Volume 10 Supplement 1

Abstracts from the 2014 Addiction Health Services Research (AHSR) Conference

Open Access

A collaborative opioid prescribing (CoOP) model linking opioid treatment programs with office-based buprenorphine providers

Addiction Science & Clinical Practice201510(Suppl 1):A63

DOI: 10.1186/1940-0640-10-S1-A63

Published: 20 February 2015

Background

Despite abundant research demonstrating good efficacy, pharmacotherapies for substance use disorders are underutilized. Buprenorphine holds promise to significantly increase the availability of medication-assisted therapy for opioid use disorder; yet despite dramatic increases in overdose deaths driven largely by prescription opioid use, only about half of DATA-waivered physicians prescribe buprenorphine.

Methods

This presentation describes a collaborative care model in an addiction treatment program with an opioid treatment program component partnered with community medical practices in order to: 1) increase the willingness of primary care physicians to deliver office-based opioid treatment (OBOT) with buprenorphine; and 2) enhance the quality of care for patients receiving OBOT services. A collaborative opioid prescribing (CoOP) model was devised, linking primary care sites with an addiction treatment program (Johns Hopkins Broadway Center; JHBC), such that JHBC provided the initial assessment, medication induction/stabilization, and ongoing counseling, while the primary care sites provided OBOT. An adaptive stepped-care model adjusts counseling attendance and medication prescribing/dispensing based on ongoing indicators of treatment response. When necessary, medication dispensing is shifted between the OBOT and JHBC dispensary sites, and care is coordinated during the entire treatment episode. Early evaluation of this model has been very promising.

Results

Since 2009, 81 JHBC patients received OBOT from a total of 22 providers. Twenty percent of these patients were admitted to the JHBC with existing OBOT providers, while the remainder were referred to a provider by the program. Sixty-two percent of these patients were male, 62 percent were Caucasian, and 38 percent were African American. Four percent were ages 18–24, 47 percent were 25–44, and 49 percent were 45–64. CoOP model appears to be a feasible approach to increase the availability and efficacy of office-based buprenorphine maintenance through collaboration between opioid treatment programs and office-based providers. Provision of concurrent psychosocial treatment, collaborative stepped care, and expert consultation by the treatment program can enhance OBOT services.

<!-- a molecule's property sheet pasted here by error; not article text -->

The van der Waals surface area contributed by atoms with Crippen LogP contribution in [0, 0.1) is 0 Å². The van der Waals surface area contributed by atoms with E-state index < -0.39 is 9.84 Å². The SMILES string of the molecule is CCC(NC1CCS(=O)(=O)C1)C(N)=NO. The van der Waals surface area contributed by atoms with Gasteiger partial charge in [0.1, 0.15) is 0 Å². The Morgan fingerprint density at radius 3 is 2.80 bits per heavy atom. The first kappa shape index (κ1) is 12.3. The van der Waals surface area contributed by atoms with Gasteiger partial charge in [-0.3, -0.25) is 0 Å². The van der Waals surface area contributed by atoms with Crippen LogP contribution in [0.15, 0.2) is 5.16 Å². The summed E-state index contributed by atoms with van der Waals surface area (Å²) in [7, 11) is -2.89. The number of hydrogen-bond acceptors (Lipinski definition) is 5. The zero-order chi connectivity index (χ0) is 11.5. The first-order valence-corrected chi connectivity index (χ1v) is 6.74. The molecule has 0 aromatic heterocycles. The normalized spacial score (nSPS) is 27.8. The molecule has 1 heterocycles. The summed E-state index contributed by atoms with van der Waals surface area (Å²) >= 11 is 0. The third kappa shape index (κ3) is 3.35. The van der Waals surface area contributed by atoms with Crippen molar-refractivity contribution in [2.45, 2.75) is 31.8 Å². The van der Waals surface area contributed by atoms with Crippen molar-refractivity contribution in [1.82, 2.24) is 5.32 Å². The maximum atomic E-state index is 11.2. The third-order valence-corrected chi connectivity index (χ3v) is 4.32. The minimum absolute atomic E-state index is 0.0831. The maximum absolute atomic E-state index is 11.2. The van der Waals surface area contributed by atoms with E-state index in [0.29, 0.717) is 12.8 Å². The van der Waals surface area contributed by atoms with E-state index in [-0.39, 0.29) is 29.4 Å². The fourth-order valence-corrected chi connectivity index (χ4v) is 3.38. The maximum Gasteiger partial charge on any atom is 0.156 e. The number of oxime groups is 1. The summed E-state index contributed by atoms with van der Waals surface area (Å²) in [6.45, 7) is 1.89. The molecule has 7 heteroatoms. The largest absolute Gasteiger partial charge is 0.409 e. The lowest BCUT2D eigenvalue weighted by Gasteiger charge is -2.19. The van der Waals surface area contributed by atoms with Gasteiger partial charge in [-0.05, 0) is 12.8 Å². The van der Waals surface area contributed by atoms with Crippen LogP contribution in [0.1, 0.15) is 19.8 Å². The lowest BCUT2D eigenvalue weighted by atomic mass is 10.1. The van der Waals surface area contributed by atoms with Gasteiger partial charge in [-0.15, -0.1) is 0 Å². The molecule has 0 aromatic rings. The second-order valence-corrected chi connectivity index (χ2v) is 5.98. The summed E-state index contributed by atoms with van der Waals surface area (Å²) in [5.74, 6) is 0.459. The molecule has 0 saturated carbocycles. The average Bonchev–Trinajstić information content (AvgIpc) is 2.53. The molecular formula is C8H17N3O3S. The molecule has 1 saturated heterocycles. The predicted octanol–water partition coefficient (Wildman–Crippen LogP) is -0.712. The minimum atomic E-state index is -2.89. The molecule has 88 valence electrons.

Conclusions

Facilitation of collaborative systems such as the CoOP model may be a powerful strategy to increase availability and efficacy of mediation-assisted therapy for opioid use disorder.

Authors’ Affiliations

(1)
Department of Psychiatry and Behavioral Sciences, Johns Hopkins University School of Medicine

Copyright

© Stoller; licensee BioMed Central Ltd. 2015

This article is published under license to BioMed Central Ltd. This is an Open Access article distributed under the terms of the Creative Commons Attribution License (http://creativecommons.org/licenses/by/4.0), which permits unrestricted use, distribution, and reproduction in any medium, provided the original work is properly cited. The Creative Commons Public Domain Dedication waiver (http://creativecommons.org/publicdomain/zero/1.0/) applies to the data made available in this article, unless otherwise stated.

Advertisement